Microb Ecol (1994) 28:327-329
M o d e l i n g the M i c r o b i a l L o o p
MICROBIAL ECOLOGYInc. © 1994Springer-Verlag New York
Aggregation and Disaggregation of Microbial Food Webs R.R. Christian Biology Department, East Carolina University, Greenville, North Carolina, 27858, USA
Abstract. Models of the microbial food web have generally used compartments aggregated by general body size and gross taxonomy. It has been assumed that these also reflect guilds or holons. Generally, results of simulation or analysis based on this structure have been reasonably well validated. Herein I summarize why the aggregations may be justified and what may be learned from disaggregation. • . . neither the modelers nor the empiricists really know how many steps there are in microbial f o o d chains in natural waters or how much the length of the chain may vary in time and space (from Pomeroy and Wiebe ).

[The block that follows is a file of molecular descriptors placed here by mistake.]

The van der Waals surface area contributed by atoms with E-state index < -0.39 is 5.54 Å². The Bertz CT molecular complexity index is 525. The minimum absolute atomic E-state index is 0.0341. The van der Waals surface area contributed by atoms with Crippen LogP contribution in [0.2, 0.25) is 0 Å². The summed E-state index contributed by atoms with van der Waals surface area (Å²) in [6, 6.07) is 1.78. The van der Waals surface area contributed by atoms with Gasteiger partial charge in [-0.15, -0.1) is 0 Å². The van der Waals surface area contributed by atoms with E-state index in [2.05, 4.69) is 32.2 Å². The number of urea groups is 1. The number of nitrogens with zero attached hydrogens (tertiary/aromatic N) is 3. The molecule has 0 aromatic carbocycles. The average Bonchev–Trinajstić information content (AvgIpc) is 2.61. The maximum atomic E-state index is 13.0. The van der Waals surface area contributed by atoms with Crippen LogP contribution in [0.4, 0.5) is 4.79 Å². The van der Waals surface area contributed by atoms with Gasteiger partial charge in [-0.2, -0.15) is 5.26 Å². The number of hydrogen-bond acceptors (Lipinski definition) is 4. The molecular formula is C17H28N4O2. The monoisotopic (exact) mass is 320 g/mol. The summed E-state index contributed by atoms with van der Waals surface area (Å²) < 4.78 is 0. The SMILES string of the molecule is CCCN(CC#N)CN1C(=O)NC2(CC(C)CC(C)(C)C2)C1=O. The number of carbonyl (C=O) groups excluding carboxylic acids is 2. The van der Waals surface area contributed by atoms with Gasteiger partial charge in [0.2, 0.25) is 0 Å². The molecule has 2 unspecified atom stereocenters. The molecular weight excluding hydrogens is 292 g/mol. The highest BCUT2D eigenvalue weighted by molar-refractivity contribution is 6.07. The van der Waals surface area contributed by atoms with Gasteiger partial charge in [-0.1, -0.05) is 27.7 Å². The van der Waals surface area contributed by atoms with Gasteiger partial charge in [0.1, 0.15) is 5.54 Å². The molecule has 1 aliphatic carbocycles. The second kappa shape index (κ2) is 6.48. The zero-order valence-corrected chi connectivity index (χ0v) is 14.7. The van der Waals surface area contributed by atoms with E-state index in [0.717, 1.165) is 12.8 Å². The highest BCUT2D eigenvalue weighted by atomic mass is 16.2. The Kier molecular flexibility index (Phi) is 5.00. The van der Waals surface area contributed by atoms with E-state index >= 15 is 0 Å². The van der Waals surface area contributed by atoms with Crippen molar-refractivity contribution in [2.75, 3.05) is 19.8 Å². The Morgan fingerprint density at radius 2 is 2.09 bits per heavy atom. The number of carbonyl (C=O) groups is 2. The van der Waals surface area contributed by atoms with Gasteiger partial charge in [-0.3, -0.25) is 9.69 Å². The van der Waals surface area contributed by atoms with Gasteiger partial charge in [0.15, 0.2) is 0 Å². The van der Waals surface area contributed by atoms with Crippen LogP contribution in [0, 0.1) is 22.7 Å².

Ducklow  and Wright and Coffin  provide good focal points for discussion of the systems ecology of the microbial loop. Ducklow  provides a review of modeling and analysis of the marine, pelagic loop. He includes discussion of both construction of dynamic simulation models and network analysis. Wright and Coffin  describe the interplay between field studies and modeling. Both describe results from simulation models with highly aggregated compartments representing the microbial food web. Division into compartments is based largely on body size and/or gross taxonomic characteristics. This has been the approach of choice by others for simulation models and for network analysis (e.g., [2, 3, 11, 17]). I address the two following questions about this approach: (1) Why have the highly aggregated compartments based on size and gross taxonomy been successful in predicting the nature of the microbial food web? and (2) What more can we learn from disaggregating compartments? The compartments vary among models but generally are aggregated to include (1) bacteria, as the smallest organisms; (2) protozoans, which may be subdivided by motility style (i.e., flagellates and ciliates) or size; and (3) larger metazoan zooplankters. Each compartment is assumed to function as a guild (common feeding profile) or holon (unit within a level in a hierarchy of control) . But this is a largely untested assumption. The literature is replete with examples of substantial variability within each aggregation. For example, planktonic ciliates include hundreds of species distributed over a wide range of trophic profiles from photoautotrophy to feeding on a variety of prey sizes and with different strategies . Clearance rates by copepods feeding on ciliates range over 2 orders of magnitude . There are major distinctions in phylogeny and growth characteristics among large and small free-living bacteria and attached forms [7, 15]. Exclusion of such details